Recently, I have been changing the focus of my job to market and sell Telaeris products. After reading various articles on the subject, I have come to the belief that for any enterprise level software or development effort, you have to have a strong advocate for your process/service. Often, these type of people have “C”‘s in front of their titles.
As I had been reading and reflecting on this, a business associate e-mailed a group of us the following snippet before a meeting. We were to meet with the owner of a business we were selling our services to. I certainly appreciated the points he made as well as the clarity and brevity of the information.
The content of the message is not mine. My only contribution is some minor editing and sharing it with you.
All future interactions with a client will be seen through the prism of the impression you leave with them from your first meeting. Here are a number of suggestions for you to be ready for a ‘C’ level (CEO, CFO, CIO, CTO, COO, etc.) meeting.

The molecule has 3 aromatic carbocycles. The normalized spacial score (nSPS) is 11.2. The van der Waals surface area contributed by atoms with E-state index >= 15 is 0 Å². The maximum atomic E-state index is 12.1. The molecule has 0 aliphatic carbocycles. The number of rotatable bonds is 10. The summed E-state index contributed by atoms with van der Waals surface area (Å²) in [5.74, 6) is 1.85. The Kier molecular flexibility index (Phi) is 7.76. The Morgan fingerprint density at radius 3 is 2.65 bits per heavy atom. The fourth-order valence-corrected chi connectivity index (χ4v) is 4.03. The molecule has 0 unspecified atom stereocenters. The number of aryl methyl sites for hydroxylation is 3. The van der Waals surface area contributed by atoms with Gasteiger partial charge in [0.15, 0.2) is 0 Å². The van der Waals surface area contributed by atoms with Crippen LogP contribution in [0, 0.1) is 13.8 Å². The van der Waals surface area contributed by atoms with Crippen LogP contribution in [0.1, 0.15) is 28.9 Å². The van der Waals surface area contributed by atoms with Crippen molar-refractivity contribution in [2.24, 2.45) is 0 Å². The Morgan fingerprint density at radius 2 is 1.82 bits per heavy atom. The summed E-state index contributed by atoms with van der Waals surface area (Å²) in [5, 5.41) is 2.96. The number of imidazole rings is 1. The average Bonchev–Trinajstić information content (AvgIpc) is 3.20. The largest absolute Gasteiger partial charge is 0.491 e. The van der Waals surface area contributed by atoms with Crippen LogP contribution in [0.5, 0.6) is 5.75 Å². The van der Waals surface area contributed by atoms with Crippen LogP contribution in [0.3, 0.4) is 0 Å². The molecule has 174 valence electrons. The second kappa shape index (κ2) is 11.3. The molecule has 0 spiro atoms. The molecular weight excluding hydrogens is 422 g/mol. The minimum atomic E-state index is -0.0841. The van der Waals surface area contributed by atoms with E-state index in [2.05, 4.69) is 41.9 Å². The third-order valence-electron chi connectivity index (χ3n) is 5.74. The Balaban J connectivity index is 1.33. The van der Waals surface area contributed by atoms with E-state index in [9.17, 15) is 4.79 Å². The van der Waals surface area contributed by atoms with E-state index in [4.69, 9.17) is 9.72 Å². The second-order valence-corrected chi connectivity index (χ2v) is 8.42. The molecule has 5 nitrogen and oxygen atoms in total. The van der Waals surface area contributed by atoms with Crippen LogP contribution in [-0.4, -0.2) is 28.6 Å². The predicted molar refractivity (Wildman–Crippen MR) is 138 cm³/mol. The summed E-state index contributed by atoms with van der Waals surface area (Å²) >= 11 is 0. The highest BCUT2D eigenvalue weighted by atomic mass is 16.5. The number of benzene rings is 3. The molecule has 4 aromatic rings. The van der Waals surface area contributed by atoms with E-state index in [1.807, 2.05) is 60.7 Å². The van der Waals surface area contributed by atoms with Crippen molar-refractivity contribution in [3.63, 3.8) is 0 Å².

- Be on time. If you commit to an appointment time, please do all you can to fulfill it. Everyone’s time is valuable and your client has agreed to share some of their time with you.
- Understand the value of first impressions. If you are at ease, then the prospect will be as well.
- Luister. We have two ears and one mouth. My discovery is we should listen twice as much as we talk and I have taken that into meetings with me. Your customer will tell you exactly what they need if you give them a chance.
- Give short answers. Please do not feel the need to impress them with in-depth knowledge. If you are pressed for a specific answer, that is a buying signal. Give an answer that says “yes” to their inquiry.
- Do not drag on the meeting. Watch for the ‘Times Up’ signals such as looking at a watch, taking phone calls, and not asking questions.
Do not be afraid to be the first to get up to leave if the meeting is appropriately over.
My only addendum to these words of wisdom is that they apply to any customer interaction, although the payoff can be significantly higher with the decision makers.